Make your own free website on Tripod.com
LINKS
Jack's photos
Photo album
ARCHIVE
« February 2008 »
S M T W T F S
1 2
3 4 5 6 7 8 9
10 11 12 13 14 15 16
17 18 19 20 21 22 23
24 25 26 27 28 29
You are not logged in. Log in
Thursday, 28 February 2008
The health of the state?
Topic: politics

Like many of you, I’ve been watching with dismay as the remaining Democratic candidates, those with enough cash to be contenders in an ultimate World Series, attack each other’s health plans. It’s not the attacks that bother me, though. (It’s amazing how little tolerance Americans have for substantive disagreement.) It’s that the plans in question are so anemic.

It should obvious by now – especially to those who’ve experienced the tender mercies of our current profit-oriented system – that only something like “Medicare for All” can succeed. Yet politicians posing as reformers continue working mightily to preserve the status quo.

That’s why it’s so important to support groups like Physicians for a National Health Program (http://pnhp.org), which haven’t let up on fighting for a single-payer system. Check out the open letter below and, as PNHP suggests, send it to the candidates, your reps and friends.

 
PHYSICIANS FOR A NATIONAL HEALTH PROGRAM

An Open Letter to the Candidates on Single Payer Health Reform

America's health care system is failing. It denies care to many in need and is expensive, error-prone, and increasingly bureaucratic. The misfortune of illness is often amplified by financial ruin. Despite abundant medical resources, care is often inadequate because of the irrationality of our insurance system. Yet our political leaders seem intent on reprising failed schemes from the past, rejecting the single payer national health insurance model that is the sole hope for affordable, comprehensive coverage.

Leading Republicans propose tax incentives to encourage the uninsured to buy coverage, but these subsidies fall far short of the cost of adequate insurance. For cost control, they suggest high co-payments and deductibles. Yet these selectively burden the sick and poor, discourage preventive and primary care, and have little effect on costs, since seriously ill patients - who account for most health spending - quickly exceed their deductibles and are in no position to forgo expensive care.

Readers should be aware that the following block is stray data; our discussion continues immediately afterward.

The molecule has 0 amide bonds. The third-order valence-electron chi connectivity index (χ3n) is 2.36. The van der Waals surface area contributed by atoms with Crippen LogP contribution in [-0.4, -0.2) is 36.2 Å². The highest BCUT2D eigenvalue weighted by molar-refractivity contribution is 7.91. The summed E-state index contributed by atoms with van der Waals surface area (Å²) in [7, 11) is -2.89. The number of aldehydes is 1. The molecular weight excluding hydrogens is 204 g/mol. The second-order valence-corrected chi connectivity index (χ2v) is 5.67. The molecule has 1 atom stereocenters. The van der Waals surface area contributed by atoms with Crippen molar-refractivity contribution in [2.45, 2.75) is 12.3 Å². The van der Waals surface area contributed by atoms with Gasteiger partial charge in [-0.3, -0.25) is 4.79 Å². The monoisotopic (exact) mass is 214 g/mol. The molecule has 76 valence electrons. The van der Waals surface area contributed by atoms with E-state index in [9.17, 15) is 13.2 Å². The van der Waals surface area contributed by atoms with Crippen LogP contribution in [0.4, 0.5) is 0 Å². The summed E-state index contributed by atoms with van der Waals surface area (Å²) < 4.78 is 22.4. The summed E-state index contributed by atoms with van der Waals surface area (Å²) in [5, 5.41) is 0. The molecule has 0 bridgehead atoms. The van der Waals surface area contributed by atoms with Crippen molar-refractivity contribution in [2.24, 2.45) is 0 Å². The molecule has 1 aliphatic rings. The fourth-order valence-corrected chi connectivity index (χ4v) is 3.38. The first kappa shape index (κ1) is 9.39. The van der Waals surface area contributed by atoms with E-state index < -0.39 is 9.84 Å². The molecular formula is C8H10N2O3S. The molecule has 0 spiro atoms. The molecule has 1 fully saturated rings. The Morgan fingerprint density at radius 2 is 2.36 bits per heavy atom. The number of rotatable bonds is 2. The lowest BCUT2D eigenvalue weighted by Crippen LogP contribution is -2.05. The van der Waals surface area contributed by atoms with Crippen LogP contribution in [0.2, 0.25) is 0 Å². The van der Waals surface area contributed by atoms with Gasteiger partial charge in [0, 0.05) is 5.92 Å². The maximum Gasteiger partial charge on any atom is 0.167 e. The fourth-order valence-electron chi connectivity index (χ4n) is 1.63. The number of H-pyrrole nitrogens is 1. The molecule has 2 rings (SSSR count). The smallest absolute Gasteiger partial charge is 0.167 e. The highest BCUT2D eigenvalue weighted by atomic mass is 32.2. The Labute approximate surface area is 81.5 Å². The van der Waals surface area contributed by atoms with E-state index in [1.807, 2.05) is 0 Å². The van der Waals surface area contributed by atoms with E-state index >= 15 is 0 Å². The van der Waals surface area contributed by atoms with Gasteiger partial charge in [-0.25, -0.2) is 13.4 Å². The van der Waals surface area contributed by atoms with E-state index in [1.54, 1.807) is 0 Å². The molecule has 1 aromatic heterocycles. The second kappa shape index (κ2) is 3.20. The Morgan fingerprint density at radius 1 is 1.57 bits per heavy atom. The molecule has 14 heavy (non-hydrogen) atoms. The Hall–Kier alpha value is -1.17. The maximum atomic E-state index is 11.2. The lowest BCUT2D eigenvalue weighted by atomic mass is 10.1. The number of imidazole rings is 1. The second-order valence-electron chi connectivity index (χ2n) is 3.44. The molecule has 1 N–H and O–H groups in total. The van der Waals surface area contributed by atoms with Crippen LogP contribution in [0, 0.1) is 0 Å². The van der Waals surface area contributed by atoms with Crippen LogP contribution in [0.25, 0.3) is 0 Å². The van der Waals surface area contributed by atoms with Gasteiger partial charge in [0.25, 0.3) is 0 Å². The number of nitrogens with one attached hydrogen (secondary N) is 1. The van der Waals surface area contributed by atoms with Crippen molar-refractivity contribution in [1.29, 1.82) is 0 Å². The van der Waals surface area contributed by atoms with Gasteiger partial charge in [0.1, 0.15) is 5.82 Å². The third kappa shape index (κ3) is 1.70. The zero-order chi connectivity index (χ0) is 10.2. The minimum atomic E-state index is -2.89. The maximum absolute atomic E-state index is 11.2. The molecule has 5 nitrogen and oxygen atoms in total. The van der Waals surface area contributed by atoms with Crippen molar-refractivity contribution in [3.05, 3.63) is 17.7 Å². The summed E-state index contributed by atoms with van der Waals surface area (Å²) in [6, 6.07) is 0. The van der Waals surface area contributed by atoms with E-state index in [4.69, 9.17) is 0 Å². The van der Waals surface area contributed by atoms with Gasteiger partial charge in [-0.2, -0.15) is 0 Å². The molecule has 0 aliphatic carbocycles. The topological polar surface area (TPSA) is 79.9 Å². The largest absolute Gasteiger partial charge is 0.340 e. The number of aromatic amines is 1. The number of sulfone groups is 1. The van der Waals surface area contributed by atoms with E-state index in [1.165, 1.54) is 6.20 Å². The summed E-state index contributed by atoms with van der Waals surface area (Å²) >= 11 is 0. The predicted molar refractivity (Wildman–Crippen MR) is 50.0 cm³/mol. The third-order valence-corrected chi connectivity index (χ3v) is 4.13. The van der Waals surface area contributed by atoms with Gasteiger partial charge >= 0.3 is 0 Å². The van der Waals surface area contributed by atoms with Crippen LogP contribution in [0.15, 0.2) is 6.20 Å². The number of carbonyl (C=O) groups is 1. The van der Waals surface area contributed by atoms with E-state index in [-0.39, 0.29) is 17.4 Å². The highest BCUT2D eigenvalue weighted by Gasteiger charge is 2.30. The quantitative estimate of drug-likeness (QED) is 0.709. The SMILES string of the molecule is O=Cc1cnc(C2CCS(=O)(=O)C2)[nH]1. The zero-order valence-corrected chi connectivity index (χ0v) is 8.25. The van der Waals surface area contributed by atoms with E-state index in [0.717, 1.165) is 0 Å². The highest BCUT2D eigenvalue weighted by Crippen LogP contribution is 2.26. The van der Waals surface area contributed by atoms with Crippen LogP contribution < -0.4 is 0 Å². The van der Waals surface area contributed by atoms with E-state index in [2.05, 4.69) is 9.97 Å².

The incremental changes suggested by most Democrats cannot solve our problems; further pursuit of market-based strategies, as advocated by Republicans, will exacerbate them. What needs to be changed is the system itself.

Most leading Democrats offer a mandate model for reform. Under this model, the government would require people (or their employers) to buy private coverage, while offering an expanded Medicaid-like program for the poor and near-poor.

Variants of the mandate model, first proposed by Richard Nixon, were passed with great fanfare in Massachusetts (1988), Oregon (1989) and Washington State (1993). All died quiet deaths. As costs soared, legislators backed off from enforcing the mandates or funding new coverage for the poor. Massachusetts' recent reform, which largely excuses employers from the mandate but imposes steep fines on the uninsured, appears poised to follow a similar path. Of the middle-income uninsured who are required to pay the full premium for coverage, few have signed up. Meanwhile, the state has already announced a $147 million shortfall in funding for subsidies for the poor.

Mandates and tax incentives can add coverage only by increasing costs. They augment the role (and profits) of private insurers, whose overhead is four times Medicare's, and whose efforts to avoid payment impose a costly paperwork burden on doctors and hospitals. The cost cutting measures often appended to such reforms - computerization,
care management and medical prevention - have repeatedly failed to yield savings.

In contrast, single payer reform could realize administrative savings of more than $300 billion annually - enough to cover the uninsured, and to eliminate co-payments and deductibles for all Americans. It would also slow cost increases by fostering coordination and planning.

Political calculus favors mandates or tax incentives, which accommodate insurers, drug firms and other medical entrepreneurs. But such reforms are economically wasteful and medically dangerous. The incremental changes suggested by most Democrats cannot solve our problems; further pursuit of market-based strategies, as advocated by Republicans, will exacerbate them. What needs to be changed is the system itself.

We urge our political leaders to stand up for the health of the American people and implement a non-profit, single payer national health insurance system.


Posted by jackbradiganspula at 15:48 EST
Post Comment | Permalink

View Latest Entries